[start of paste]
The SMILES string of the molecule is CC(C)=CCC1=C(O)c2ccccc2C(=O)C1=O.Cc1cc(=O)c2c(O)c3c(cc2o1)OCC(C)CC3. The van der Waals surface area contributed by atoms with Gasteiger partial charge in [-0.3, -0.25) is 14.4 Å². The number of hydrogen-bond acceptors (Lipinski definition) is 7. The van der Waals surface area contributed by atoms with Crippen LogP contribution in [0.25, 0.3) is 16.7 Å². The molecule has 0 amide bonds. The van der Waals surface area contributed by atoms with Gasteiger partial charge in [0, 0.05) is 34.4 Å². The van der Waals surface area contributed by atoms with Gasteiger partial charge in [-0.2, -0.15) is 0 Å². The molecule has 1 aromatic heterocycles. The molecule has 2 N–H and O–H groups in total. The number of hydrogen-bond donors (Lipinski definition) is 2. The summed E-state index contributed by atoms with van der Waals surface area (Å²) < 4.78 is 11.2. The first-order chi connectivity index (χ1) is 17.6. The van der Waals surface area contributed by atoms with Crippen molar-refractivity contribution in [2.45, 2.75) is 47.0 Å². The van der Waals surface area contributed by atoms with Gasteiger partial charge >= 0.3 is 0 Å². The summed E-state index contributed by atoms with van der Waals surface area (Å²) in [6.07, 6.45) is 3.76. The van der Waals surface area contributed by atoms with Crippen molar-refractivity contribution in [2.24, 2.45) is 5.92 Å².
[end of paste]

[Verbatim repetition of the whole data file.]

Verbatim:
The SMILES string of the molecule is CC(C)=CCC1=C(O)c2ccccc2C(=O)C1=O.Cc1cc(=O)c2c(O)c3c(cc2o1)OCC(C)CC3. The van der Waals surface area contributed by atoms with Gasteiger partial charge in [-0.3, -0.25) is 14.4 Å². The number of hydrogen-bond acceptors (Lipinski definition) is 7. The van der Waals surface area contributed by atoms with Crippen LogP contribution in [0.25, 0.3) is 16.7 Å². The molecule has 0 amide bonds. The van der Waals surface area contributed by atoms with Gasteiger partial charge in [0, 0.05) is 34.4 Å². The van der Waals surface area contributed by atoms with Gasteiger partial charge in [-0.2, -0.15) is 0 Å². The molecule has 1 aromatic heterocycles. The molecule has 2 N–H and O–H groups in total. The number of hydrogen-bond donors (Lipinski definition) is 2. The summed E-state index contributed by atoms with van der Waals surface area (Å²) < 4.78 is 11.2. The first-order chi connectivity index (χ1) is 17.6. The van der Waals surface area contributed by atoms with Crippen molar-refractivity contribution in [2.45, 2.75) is 47.0 Å². The van der Waals surface area contributed by atoms with Gasteiger partial charge >= 0.3 is 0 Å². The summed E-state index contributed by atoms with van der Waals surface area (Å²) in [6.07, 6.45) is 3.76. The van der Waals surface area contributed by atoms with Crippen molar-refractivity contribution in [2.24, 2.45) is 5.92 Å².